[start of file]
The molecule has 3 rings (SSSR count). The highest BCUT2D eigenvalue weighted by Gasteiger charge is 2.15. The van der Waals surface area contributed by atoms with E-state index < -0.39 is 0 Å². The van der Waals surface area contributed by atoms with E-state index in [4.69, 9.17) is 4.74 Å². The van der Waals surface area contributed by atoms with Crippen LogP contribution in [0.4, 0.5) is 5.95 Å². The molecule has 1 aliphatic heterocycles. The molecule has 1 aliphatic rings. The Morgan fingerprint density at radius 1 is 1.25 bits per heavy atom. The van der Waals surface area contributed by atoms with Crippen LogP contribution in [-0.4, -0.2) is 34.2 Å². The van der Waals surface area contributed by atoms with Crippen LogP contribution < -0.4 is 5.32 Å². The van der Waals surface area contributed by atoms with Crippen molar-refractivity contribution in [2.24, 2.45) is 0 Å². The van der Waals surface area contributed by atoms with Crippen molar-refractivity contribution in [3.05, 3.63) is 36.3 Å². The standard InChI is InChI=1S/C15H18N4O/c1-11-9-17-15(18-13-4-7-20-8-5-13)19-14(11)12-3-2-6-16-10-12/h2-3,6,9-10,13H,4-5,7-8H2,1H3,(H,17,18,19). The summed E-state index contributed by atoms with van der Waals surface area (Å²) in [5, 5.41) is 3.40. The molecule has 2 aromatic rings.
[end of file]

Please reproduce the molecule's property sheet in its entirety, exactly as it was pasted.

The molecule has 3 rings (SSSR count). The highest BCUT2D eigenvalue weighted by Gasteiger charge is 2.15. The van der Waals surface area contributed by atoms with E-state index < -0.39 is 0 Å². The van der Waals surface area contributed by atoms with E-state index in [4.69, 9.17) is 4.74 Å². The van der Waals surface area contributed by atoms with Crippen LogP contribution in [0.4, 0.5) is 5.95 Å². The molecule has 1 aliphatic heterocycles. The molecule has 1 aliphatic rings. The Morgan fingerprint density at radius 1 is 1.25 bits per heavy atom. The van der Waals surface area contributed by atoms with Crippen LogP contribution in [-0.4, -0.2) is 34.2 Å². The van der Waals surface area contributed by atoms with Crippen LogP contribution < -0.4 is 5.32 Å². The van der Waals surface area contributed by atoms with Crippen molar-refractivity contribution in [2.24, 2.45) is 0 Å². The van der Waals surface area contributed by atoms with Crippen molar-refractivity contribution in [3.05, 3.63) is 36.3 Å². The standard InChI is InChI=1S/C15H18N4O/c1-11-9-17-15(18-13-4-7-20-8-5-13)19-14(11)12-3-2-6-16-10-12/h2-3,6,9-10,13H,4-5,7-8H2,1H3,(H,17,18,19). The summed E-state index contributed by atoms with van der Waals surface area (Å²) in [5, 5.41) is 3.40. The molecule has 2 aromatic rings.